NeuWave Technologies has developed an online platform that allows businesses to model wave heights across the area of their operations at a much higher resolution than alternative methods.

“They can easily add in their own recorded data. Normally, this data is at a point location; we can expand that dataset to cover the entire area at a 500-metre resolution. So that's 60 times higher resolution than what's currently available,” says Stella.

Wave data from the UK meteorological organisation the Met Office is fed into NeuWave’s model. That’s the 30-kilometre resolution data mentioned above. 

“We work to remaster that data, just like you'd remaster an old video,” Stella explains.

The analysis the software produces is presented via a mixture of easy-to-digest maps, charts, and figures.

The story so far

Stella has a background in oceanography. NeuWave Technologies is based on her PhD research into developing an A.I. model that simulates offshore waves.

She originally set out to create a 100-year prediction for waves around the entire British coastline. But the computation required to achieve this was too great. 

“It became very apparent that in order for research and industry to have a much closer link, these models need to be developed in order to be scaled and adopted in industry,” she says.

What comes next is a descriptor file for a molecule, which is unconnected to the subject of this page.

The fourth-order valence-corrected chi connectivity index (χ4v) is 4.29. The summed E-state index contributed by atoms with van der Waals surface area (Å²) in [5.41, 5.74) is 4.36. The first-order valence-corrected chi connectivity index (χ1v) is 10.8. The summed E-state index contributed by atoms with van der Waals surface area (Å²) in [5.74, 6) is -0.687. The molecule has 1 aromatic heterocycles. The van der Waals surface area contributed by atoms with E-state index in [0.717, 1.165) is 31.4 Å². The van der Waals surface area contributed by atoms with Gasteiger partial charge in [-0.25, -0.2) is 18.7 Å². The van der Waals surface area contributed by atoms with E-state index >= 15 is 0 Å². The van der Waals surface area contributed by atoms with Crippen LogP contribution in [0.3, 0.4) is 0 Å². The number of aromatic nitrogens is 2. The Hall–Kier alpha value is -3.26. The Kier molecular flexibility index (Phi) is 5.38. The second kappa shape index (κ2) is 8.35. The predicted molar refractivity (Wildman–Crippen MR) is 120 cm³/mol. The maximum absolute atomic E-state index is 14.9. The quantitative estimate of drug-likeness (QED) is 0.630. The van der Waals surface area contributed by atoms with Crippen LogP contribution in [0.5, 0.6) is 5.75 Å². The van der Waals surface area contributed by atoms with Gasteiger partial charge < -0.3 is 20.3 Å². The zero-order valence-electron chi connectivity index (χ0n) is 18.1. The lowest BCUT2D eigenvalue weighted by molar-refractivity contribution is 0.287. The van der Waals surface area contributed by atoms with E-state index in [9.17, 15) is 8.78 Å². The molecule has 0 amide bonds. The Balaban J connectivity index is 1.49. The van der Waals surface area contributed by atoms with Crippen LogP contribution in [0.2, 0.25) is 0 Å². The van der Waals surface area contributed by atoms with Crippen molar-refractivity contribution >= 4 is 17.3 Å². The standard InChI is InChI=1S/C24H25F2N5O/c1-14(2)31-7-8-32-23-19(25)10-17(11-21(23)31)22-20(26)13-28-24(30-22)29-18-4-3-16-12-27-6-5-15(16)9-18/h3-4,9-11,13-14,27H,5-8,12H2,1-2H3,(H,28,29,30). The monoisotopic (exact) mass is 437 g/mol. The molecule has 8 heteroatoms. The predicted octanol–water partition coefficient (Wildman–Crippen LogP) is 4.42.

And so she turned to the approach that underpins NeuWave Technologies. Conducting market research, she decided to focus on an online platform with a dashboard, to make wave data as accessible as possible to potential customers.

Stella says the startup has received interest from quarters as diverse as seaweed farming and the shipping industry. But for now, the startup’s primary focus is renewable energy. That’s thanks to a personal experience.

“I did some volunteering in Kenya, which is one of the areas I identified as [potentially] very profitable for offshore energy… I realised that offshore energy is really only accessible in countries that have access to high-performance computing.”

That’s because of all the data modelling that is required.  

“I did a bit of analysis and only countries that have access to high-end computing also have access to offshore renewable energy.”

“This injustice really perpetuates a wealth gap around the world. As a researcher, you dream of having a big impact. And this is the way I've realised I could do it.”

Stella took part in the ConceptionX programme, which helps turn PhD research into startups. The startup is a core team of two at the moment, with Stella as the sole founder.

The startup’s model has so far been successfully demonstrated in the Outer Hebrides and East Anglia.

“We're trying to extend that to look at the whole British coastline. This means that the model can then be scaled to work entirely around the North Sea.”

Oh, and if you think the name ‘NeuWave Technologies’ sounds like a hot new music tech company from Berlin about to drop its latest modular synthesiser, rather than an ocean tech startup, I agree, but I do like it. 

Stella says the name was suggested to her by a friend who is a DJ. It’s certainly way cooler than many deep tech company names out there.